After a short startup phase, there should be some informational lines printed indicating that your notebook service is running, ending with:

    To access the notebook, open this file in a browser: file:///home/(eraider)/runtime/nbserver-MMMMM-open.html Or copy and paste one of these URLs: http://cpu-NN-nn:pppp/?token=xxxxxxxxxxxxxxxxxxxxxxxxxxxxxxxxxxxxxxxxxxxxxxxx or

    Note that the worker node name, server identifier, port number, and token are unique to your instance of the notebook server. You will need the node name, port number, and token to access your notebook server during the following steps. Use the actual values for your session given by the output of your "jupyter notebook" command in the steps below.

    Please also be sure to terminate this server by typing (control-C) twice when you are done using the server and to exit the interactive session rather than let it sit idle for long periods of time when you are not using it, as it ties up resources on the cluster that could be used by others.

  3. Connect a tunnel to the worker node to allow communication with the server by following the same steps as you would to sign on normally, but instead be sure to create a tunnel by including the following specification as part of your connection: "-L pppp:cpu-NN-nn:pppp" where the value of the port (labeled "pppp" here) is the actual port number resulting from step 2. above, or by selecting the equivalent tunneling options within your ssh software. For example, to connect via ssh from the command line on a plain-text ssh program in Mac or Linux, you would use the line:

    ssh eraider@login.hpcc.ttu.edu -L pppp:cpu-NN-nn:pppp

    if you are connecting from on campus or from within the TTU VPN, or

    ssh -J eraider@ssh.ttu.edu eraider@login.hpcc.ttu.edu -L pppp:cpu-NN-nn:pppp

    if you are connecting from off campus through the TTU SSH Gateway. (For variations on the options for connecting, see the overall instructions on Connecting to HPCC Resources.) Again, use the actual value of the port number from step 2 above instead of the "pppp" placeholder we have used in the generic instructions given here. In each case, substitute your eRaider ID for "eraider" and the node name and port number from the previous step for "cpu-NN-nn" and "pppp" respectively. Please be sure to enter the port number in both places as specified.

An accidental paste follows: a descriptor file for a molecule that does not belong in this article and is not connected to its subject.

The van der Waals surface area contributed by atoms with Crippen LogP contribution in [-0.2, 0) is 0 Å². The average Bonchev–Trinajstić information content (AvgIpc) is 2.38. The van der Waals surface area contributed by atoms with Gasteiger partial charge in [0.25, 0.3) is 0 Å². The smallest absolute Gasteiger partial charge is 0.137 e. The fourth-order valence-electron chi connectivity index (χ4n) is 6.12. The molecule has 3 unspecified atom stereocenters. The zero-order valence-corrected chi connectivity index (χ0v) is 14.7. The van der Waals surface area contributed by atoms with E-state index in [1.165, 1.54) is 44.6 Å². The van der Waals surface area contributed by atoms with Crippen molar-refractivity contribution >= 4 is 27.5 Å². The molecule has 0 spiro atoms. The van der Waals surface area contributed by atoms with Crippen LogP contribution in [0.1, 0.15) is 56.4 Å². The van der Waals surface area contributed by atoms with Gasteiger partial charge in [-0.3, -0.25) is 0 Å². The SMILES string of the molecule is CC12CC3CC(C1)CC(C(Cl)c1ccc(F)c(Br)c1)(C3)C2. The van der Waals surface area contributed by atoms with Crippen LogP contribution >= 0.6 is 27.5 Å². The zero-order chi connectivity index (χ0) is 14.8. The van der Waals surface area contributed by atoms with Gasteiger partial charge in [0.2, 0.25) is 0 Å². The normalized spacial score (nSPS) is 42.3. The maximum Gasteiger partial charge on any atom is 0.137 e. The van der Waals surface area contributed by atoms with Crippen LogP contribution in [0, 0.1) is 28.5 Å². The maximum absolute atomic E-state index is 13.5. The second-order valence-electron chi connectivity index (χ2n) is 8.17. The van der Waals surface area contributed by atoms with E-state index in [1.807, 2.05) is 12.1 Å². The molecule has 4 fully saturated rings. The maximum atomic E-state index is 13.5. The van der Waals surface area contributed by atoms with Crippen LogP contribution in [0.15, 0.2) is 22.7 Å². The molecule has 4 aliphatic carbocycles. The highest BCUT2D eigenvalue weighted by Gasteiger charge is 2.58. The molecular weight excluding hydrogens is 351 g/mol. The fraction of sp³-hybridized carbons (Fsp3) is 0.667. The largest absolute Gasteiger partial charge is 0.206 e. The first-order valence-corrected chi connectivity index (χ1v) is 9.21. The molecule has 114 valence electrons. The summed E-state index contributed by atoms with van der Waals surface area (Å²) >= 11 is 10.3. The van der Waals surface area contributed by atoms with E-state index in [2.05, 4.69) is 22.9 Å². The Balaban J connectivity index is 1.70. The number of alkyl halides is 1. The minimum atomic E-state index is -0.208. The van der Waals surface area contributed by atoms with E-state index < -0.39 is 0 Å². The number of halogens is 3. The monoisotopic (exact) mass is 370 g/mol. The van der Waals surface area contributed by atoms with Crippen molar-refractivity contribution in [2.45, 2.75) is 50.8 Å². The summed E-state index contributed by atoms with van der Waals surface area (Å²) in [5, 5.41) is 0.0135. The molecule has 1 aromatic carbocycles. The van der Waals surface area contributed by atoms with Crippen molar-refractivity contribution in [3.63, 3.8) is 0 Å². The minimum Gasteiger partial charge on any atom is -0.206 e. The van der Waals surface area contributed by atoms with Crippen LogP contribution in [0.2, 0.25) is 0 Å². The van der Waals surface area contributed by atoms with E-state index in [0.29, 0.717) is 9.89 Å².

For non-command-line GUI ssh software, please consult the documentation for that software on establishing SSH tunnels using the information above.

    This process establishes a tunnel through the HPCC login node to the worker node and port on which your Jupyter notebook server is running. This tunnel is used in the final step below.

  4. You should now be able to reach the notebook server using a web browser on your own machine at the URL given by your notebook server when it started up. Open a browser window and go to the last URL listed, for example by copying the line printed out by your server and pasting it into the address field of the browser window. This will look like:

    where you should use the exact line from step 2 above as your URL.

    (What is happening: You are connecting to a URL on your own machine that is being tunneled by ssh through to the server running on the worker node.)

The above steps should produce a browser window that shows a Jupyter session. If your browser fails to connect, be sure that you have followed all of the steps above and copied and pasted the URL exactly, and that any firewalls or security software on your machine are configured to allow web connections on the specified outgoing port.

As mentioned above, please also be sure to terminate this server by typing (control-C) twice in the original worker node session when you are done using the server, and to exit the worker node interactive session and ssh tunnel session rather than let them sit idle for long periods of time when you are not using the server. Failing to do so will tie up resources that in general could better be used for batch computing.

High Performance Computing Center